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May. 14th, 2013 @ 06:38 pm Maya site in Belize mostly destroyed because road crew wanted some rocks
BBC: Maya pyramid bulldozed by Belize construction crew

HufPo: Nohmul Pyramid Bulldozed In Belize For Rocks
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Apr. 4th, 2011 @ 11:37 am £2.56m ceramic figure - Ancient Maya or Modern Fake?
The Guardian: Mayan-style ancient warrior rated a fake as Mexico and France cross swords. 'Seated Divinity' sold in Paris for record £2.56m fuels war of words marring France's Mexico year
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Dec. 15th, 2009 @ 11:27 am Maya Murals
Murals found at Mexican excavation depict everyday life of the Maya. Washington Post article on cool recently discovered ancient murals at Calakmul, with a few pix.
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May. 5th, 2009 @ 06:50 pm Maya glyphs on tv
For those with access to PBS tv, the NOVA show this evening is "Cracking the Maya Code".

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Nov. 10th, 2008 @ 05:05 am Scholar Finds Mayan's Path Through Hell
TZIBICHEN CENOTE, Mexico (Nov. 9) - Legend says the afterlife for ancient Mayas was a terrifying obstacle course in which the dead had to traverse rivers of blood, and chambers full of sharp knives, bats and jaguars.
Now a Mexican archaeologist using long-forgotten testimony from the Spanish Inquisition says a series of caves he has explored may be the place where the Maya actually tried to depict this highway through hell.

Read the full article here.
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Aug. 24th, 2008 @ 07:38 am Portal to the Maya Underworld found in Mexico

From National Geographic:

A labyrinth filled with stone temples and pyramids in 14 caves—some underwater—have been uncovered on Mexico's Yucatán Peninsula, archaeologists announced last week. The discovery has experts wondering whether Maya legend inspired the construction of the underground complex—or vice versa.

According to Maya myth, the souls of the dead had to follow a dog with night vision on a horrific and watery path and endure myriad challenges before they could rest in the afterlife.

In one of the recently found caves, researchers discovered a nearly 300-foot (90-meter) concrete road that ends at a column standing in front of a body of water.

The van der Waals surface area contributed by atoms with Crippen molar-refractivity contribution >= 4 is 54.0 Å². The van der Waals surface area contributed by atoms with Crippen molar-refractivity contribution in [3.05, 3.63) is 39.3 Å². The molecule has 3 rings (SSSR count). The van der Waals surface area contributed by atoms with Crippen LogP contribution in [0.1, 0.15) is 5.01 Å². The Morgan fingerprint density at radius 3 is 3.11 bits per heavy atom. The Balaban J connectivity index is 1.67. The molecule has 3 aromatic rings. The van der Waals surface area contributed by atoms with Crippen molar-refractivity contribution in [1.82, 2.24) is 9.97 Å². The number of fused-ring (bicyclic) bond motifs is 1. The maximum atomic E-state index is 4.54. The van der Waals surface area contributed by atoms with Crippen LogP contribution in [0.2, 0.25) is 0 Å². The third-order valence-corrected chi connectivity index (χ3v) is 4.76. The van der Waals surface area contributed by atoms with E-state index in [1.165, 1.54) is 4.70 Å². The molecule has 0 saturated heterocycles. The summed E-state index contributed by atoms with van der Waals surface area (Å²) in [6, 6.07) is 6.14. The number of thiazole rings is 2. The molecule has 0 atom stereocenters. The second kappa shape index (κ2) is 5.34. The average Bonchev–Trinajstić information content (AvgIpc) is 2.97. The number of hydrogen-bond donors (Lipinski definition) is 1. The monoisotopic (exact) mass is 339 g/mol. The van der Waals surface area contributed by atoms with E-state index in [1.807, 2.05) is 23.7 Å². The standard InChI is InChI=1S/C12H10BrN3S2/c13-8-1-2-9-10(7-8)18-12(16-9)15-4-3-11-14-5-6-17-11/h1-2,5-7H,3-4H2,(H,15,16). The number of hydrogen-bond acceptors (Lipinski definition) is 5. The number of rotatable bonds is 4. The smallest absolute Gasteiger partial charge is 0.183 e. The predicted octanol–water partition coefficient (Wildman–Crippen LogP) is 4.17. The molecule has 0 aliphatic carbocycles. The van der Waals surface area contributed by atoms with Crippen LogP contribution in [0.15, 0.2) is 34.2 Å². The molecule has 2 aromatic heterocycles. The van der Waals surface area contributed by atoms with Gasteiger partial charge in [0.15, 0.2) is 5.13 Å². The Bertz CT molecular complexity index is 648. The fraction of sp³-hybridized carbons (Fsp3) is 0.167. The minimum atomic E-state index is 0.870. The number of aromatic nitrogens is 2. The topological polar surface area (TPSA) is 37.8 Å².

"We have this pattern now of finding temples close to the water—or under the water, in this most recent case," said Guillermo de Anda, lead investigator at the research sites.

"These were probably made as part of a very elaborate ritual," de Anda said. "Everything is related to death, life, and human sacrifice."

Stretching south from southern Mexico, through Guatemala, and into northern Belize, the Maya culture had its heyday from about A.D. 250 to 900, when the civilization mysteriously collapsed.

Read the full article here.

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Jul. 4th, 2008 @ 12:50 pm Researchers open a secret cave under the Pyramid of the Sun
Source: http://news.yahoo.com/s/nm/20080703/sc_nm/mexico_pyramid_dc_1;_ylt=AsisVzkH3hDK4H.wJ8TcKtdFeQoB


Archeologists are now revisiting a cave system that is buried 20 feet beneath the towering Pyramid of the Sun and extends into a tunnel stretching for some 295 feet (90 meters) with a height of 8 feet.

They say new excavations begun this month could be the key to unlocking information about the sacred rituals of the people who inhabited the city, later dubbed "The Place Where Men Become Gods" by the Aztecs who believed it was a divine site.

"We think it had a ritual purpose. Offerings were placed at the very end of the tunnel as part of the pyramid's construction process," Mexican archeologist Alejandro Sarabia told Reuters.

"We want to find out why the Teotihuacan people sealed it and when," he said.

Sarabia said the tunnel was first discovered in the early 1970s but it was closed soon afterward, and most of the information about it was lost when the archeologist who found it died.

Teotihuacan is Mexico's oldest major archeological site and during its heyday in 500 AD, the city was home to some 200,000 people, rivaling the size of ancient Rome at that time, according to archeologists.

Today, it is surrounded by encroaching slums spilling over from the outskirts of Mexico City, but swarms of tourists still visit the giant 212-foot (65-meter) sun pyramid each year to celebrate the spring equinox festival marking the sun's return to the northern hemisphere.